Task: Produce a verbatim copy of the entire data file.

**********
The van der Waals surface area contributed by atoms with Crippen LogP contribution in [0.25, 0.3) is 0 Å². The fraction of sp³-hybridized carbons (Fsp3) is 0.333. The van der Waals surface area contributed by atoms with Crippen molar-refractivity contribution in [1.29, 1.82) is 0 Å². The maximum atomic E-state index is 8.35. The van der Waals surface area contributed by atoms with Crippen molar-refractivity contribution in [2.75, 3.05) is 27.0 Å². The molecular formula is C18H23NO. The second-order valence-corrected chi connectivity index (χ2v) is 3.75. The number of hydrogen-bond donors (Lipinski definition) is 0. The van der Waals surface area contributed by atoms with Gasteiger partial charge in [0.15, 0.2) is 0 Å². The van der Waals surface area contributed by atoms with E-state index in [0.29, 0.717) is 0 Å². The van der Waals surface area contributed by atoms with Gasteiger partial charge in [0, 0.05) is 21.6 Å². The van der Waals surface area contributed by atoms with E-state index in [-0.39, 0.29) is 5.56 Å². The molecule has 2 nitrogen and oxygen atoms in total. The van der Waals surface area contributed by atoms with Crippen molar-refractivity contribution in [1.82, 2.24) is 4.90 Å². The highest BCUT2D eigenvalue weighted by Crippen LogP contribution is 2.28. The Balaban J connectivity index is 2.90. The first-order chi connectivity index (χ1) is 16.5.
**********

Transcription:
The van der Waals surface area contributed by atoms with Crippen LogP contribution in [0.25, 0.3) is 0 Å². The fraction of sp³-hybridized carbons (Fsp3) is 0.333. The van der Waals surface area contributed by atoms with Crippen molar-refractivity contribution in [1.29, 1.82) is 0 Å². The maximum atomic E-state index is 8.35. The van der Waals surface area contributed by atoms with Crippen molar-refractivity contribution in [2.75, 3.05) is 27.0 Å². The molecular formula is C18H23NO. The second-order valence-corrected chi connectivity index (χ2v) is 3.75. The number of hydrogen-bond donors (Lipinski definition) is 0. The van der Waals surface area contributed by atoms with Gasteiger partial charge in [0.15, 0.2) is 0 Å². The van der Waals surface area contributed by atoms with E-state index in [0.29, 0.717) is 0 Å². The van der Waals surface area contributed by atoms with Gasteiger partial charge in [0, 0.05) is 21.6 Å². The van der Waals surface area contributed by atoms with E-state index in [-0.39, 0.29) is 5.56 Å². The molecule has 2 nitrogen and oxygen atoms in total. The van der Waals surface area contributed by atoms with Crippen molar-refractivity contribution in [1.82, 2.24) is 4.90 Å². The highest BCUT2D eigenvalue weighted by Crippen LogP contribution is 2.28. The Balaban J connectivity index is 2.90. The first-order chi connectivity index (χ1) is 16.5.